Saturday, August 21, 2010

Fruits and something to do with labour

I've continued mapping my food producing garden.  Over the 7 years I've been in Carnegie, I've been gradually been adding more fruit trees, and have been gradually been reaping the "fruits of my labour".  The ideas from the last GRC and my abstract apply to the whole garden, but especially to the fruit trees.  Here's what I said back then:

Renovation encompasses the possibilities of revival, reshaping and replacement.

Revival brings new life to the outdated, focusing on what is worth polishing and blowing the dust off, to be brought back to functional use.

Reshaping can render the useless as useful again through conversion and adaption of what exists, be it subtle or drastic.

Replacement guts out the non-redeemable to solve the problem, or performs a complete shift to ask what the problem in fact is.

All of these things have certainly happened in various degrees with the trees in the garden.  There was one tree that had to be completely removed because of rot, and other old trees have been reshaped and adapted.

 I've numbered the trees on the map starting with the established trees.

(1) This is my favourite plum tree which makes the most beautiful jam and sauce - it is something like a damson, but not sure of the exact variety.  No good for eating raw, but fabulous for preserves.  I like the idea of making the same kind of jam that the previous dweller of the house and garden did with plums from the same tree which they may have planted.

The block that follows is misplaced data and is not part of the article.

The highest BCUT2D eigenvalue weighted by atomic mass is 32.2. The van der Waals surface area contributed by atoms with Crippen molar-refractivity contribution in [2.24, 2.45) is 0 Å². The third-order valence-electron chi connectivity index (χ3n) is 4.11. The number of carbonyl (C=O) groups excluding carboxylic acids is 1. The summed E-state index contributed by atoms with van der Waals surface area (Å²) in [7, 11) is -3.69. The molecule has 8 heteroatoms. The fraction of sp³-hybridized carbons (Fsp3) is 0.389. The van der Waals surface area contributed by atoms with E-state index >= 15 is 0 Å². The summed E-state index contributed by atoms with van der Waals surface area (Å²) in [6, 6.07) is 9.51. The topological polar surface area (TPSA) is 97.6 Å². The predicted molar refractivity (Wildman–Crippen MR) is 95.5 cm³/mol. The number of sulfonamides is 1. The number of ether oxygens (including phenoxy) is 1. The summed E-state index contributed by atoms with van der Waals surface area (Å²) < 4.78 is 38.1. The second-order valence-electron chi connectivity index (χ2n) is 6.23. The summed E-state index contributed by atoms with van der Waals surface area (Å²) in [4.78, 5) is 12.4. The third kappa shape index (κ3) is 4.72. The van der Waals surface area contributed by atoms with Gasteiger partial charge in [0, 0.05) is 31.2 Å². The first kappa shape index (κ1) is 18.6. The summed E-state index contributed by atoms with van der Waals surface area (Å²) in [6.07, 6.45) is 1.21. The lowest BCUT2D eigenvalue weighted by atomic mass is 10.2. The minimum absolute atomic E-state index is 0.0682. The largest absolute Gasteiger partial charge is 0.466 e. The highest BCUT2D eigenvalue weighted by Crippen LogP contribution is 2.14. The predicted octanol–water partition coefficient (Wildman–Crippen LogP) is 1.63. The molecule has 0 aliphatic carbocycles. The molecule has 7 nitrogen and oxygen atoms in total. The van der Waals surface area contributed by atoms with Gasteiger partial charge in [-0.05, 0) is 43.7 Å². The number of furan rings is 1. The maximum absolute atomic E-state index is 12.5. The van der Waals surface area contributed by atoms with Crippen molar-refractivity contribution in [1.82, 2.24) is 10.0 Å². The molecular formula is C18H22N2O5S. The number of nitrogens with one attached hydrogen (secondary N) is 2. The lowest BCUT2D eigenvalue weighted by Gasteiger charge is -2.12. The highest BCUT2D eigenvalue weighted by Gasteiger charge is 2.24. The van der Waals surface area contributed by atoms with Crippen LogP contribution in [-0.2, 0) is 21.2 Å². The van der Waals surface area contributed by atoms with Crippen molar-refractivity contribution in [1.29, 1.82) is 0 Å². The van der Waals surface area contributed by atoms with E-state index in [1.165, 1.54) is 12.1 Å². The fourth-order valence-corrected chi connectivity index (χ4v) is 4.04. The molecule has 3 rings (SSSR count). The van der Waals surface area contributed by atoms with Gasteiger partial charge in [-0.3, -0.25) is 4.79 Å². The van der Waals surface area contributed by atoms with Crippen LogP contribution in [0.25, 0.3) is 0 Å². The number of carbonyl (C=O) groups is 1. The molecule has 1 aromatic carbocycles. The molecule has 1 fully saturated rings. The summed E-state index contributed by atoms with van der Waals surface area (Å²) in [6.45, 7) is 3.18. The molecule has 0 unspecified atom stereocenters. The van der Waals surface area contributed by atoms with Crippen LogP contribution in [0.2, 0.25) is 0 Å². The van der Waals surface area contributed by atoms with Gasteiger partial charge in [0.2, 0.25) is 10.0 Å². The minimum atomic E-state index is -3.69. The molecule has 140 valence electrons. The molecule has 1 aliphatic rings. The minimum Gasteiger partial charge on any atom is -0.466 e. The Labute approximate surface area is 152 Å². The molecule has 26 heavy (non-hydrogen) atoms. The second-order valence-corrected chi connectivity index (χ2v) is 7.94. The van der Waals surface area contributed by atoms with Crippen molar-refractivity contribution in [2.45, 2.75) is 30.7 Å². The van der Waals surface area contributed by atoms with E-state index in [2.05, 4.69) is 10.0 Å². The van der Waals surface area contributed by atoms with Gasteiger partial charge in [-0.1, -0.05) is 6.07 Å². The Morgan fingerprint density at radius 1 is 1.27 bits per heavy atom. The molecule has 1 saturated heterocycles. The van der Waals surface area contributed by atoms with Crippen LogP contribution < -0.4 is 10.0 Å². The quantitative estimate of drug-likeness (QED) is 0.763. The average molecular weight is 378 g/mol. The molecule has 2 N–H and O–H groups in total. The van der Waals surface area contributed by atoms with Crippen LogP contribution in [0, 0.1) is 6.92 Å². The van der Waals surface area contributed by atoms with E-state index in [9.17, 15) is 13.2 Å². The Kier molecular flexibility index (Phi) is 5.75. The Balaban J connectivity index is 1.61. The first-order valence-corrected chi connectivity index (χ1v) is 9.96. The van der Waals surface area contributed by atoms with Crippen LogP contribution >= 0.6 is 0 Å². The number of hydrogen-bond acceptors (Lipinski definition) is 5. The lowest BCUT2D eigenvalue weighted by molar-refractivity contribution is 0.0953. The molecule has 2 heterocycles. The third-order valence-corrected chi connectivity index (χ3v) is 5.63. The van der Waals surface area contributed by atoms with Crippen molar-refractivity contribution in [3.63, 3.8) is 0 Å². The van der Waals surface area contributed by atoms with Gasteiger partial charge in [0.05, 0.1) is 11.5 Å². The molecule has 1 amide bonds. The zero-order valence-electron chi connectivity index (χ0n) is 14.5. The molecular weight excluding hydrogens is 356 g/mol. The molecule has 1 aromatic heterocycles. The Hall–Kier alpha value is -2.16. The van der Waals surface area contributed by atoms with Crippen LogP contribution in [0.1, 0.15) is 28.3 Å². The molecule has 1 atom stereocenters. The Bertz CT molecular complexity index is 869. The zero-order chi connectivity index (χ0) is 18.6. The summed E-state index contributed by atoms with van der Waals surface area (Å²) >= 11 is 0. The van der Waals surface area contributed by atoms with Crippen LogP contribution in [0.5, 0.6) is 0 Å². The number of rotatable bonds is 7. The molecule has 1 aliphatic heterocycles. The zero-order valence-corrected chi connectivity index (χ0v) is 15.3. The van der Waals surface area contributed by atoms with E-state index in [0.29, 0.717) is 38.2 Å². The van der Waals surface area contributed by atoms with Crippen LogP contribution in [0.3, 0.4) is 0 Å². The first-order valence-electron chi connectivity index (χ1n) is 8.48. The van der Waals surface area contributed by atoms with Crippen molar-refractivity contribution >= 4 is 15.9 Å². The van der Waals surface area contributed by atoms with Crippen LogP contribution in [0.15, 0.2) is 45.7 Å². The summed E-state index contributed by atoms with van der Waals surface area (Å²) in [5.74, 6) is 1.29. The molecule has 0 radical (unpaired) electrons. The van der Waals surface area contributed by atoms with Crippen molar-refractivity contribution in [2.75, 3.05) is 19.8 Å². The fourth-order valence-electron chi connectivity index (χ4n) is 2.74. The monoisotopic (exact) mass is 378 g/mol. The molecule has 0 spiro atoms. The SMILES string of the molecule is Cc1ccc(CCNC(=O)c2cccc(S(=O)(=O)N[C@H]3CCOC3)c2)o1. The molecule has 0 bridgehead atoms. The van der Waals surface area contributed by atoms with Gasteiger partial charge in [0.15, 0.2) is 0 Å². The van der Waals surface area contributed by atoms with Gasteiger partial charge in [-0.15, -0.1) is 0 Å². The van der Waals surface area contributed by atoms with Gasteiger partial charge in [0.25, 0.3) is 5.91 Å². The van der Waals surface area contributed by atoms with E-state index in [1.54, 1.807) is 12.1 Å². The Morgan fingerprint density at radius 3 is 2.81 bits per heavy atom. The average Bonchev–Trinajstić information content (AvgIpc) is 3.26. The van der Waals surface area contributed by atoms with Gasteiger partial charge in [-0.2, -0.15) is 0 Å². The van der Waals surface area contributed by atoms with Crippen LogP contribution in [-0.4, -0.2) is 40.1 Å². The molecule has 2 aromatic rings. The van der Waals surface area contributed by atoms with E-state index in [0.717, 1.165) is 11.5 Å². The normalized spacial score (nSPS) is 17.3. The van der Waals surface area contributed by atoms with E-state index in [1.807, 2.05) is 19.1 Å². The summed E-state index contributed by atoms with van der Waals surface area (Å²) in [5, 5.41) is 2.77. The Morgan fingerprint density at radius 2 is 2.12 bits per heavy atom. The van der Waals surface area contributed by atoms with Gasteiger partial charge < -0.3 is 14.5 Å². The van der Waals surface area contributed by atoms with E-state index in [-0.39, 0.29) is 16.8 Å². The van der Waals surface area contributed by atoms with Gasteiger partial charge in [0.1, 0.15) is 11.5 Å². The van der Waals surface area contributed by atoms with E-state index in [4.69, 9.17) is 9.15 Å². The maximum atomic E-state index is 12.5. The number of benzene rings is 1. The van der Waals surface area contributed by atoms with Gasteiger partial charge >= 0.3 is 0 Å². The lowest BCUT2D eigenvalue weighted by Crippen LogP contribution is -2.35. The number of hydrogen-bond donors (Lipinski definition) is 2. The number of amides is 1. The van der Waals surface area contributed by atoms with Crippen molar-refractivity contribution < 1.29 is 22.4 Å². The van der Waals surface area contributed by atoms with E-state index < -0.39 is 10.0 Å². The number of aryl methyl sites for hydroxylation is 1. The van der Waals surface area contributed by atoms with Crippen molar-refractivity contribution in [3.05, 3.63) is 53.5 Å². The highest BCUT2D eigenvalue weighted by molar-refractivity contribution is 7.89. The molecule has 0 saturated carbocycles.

(2) This is a massive plum tree, unsure of the type but it has small, sweet, yellow fruit.  Not bad to eat, but mostly pip, it makes quite sickly jam.  The possums get to eat most of the fruit.  I really like the tree for it's beauty alone and keep it for that reason.

(3) and (4) Fig trees - some generic kind.  They look nice but I can't work out what's going on with the fruit.  It seems sappy and strange, but I think I've never managed to get a ripe one, I think the birds eat them first.  I'm not familiar with figs, but I think I should try netting some to see what they're like.

Lower Citrus Grove